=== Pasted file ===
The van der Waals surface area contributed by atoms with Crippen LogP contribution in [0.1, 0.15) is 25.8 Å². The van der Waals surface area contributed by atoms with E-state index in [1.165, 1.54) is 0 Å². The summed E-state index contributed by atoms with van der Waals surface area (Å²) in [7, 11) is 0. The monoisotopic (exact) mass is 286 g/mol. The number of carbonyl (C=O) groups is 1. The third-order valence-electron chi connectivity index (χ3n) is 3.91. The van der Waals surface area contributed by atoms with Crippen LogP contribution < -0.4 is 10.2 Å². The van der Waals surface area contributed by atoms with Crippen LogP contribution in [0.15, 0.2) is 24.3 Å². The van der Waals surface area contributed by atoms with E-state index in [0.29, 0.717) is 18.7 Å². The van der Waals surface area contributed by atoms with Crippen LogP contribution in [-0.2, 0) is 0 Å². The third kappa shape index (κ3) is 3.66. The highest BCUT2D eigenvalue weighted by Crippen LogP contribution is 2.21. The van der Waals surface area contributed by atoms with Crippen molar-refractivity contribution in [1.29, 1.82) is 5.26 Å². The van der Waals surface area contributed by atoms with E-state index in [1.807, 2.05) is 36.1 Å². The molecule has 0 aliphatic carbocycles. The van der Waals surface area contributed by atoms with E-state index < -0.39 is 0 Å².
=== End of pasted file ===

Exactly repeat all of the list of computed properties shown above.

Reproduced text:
The van der Waals surface area contributed by atoms with Crippen LogP contribution in [0.1, 0.15) is 25.8 Å². The van der Waals surface area contributed by atoms with E-state index in [1.165, 1.54) is 0 Å². The summed E-state index contributed by atoms with van der Waals surface area (Å²) in [7, 11) is 0. The monoisotopic (exact) mass is 286 g/mol. The number of carbonyl (C=O) groups is 1. The third-order valence-electron chi connectivity index (χ3n) is 3.91. The van der Waals surface area contributed by atoms with Crippen LogP contribution < -0.4 is 10.2 Å². The van der Waals surface area contributed by atoms with Crippen LogP contribution in [0.15, 0.2) is 24.3 Å². The van der Waals surface area contributed by atoms with E-state index in [0.29, 0.717) is 18.7 Å². The van der Waals surface area contributed by atoms with Crippen LogP contribution in [-0.2, 0) is 0 Å². The third kappa shape index (κ3) is 3.66. The highest BCUT2D eigenvalue weighted by Crippen LogP contribution is 2.21. The van der Waals surface area contributed by atoms with Crippen molar-refractivity contribution in [1.29, 1.82) is 5.26 Å². The van der Waals surface area contributed by atoms with E-state index in [1.807, 2.05) is 36.1 Å². The molecule has 0 aliphatic carbocycles. The van der Waals surface area contributed by atoms with E-state index < -0.39 is 0 Å².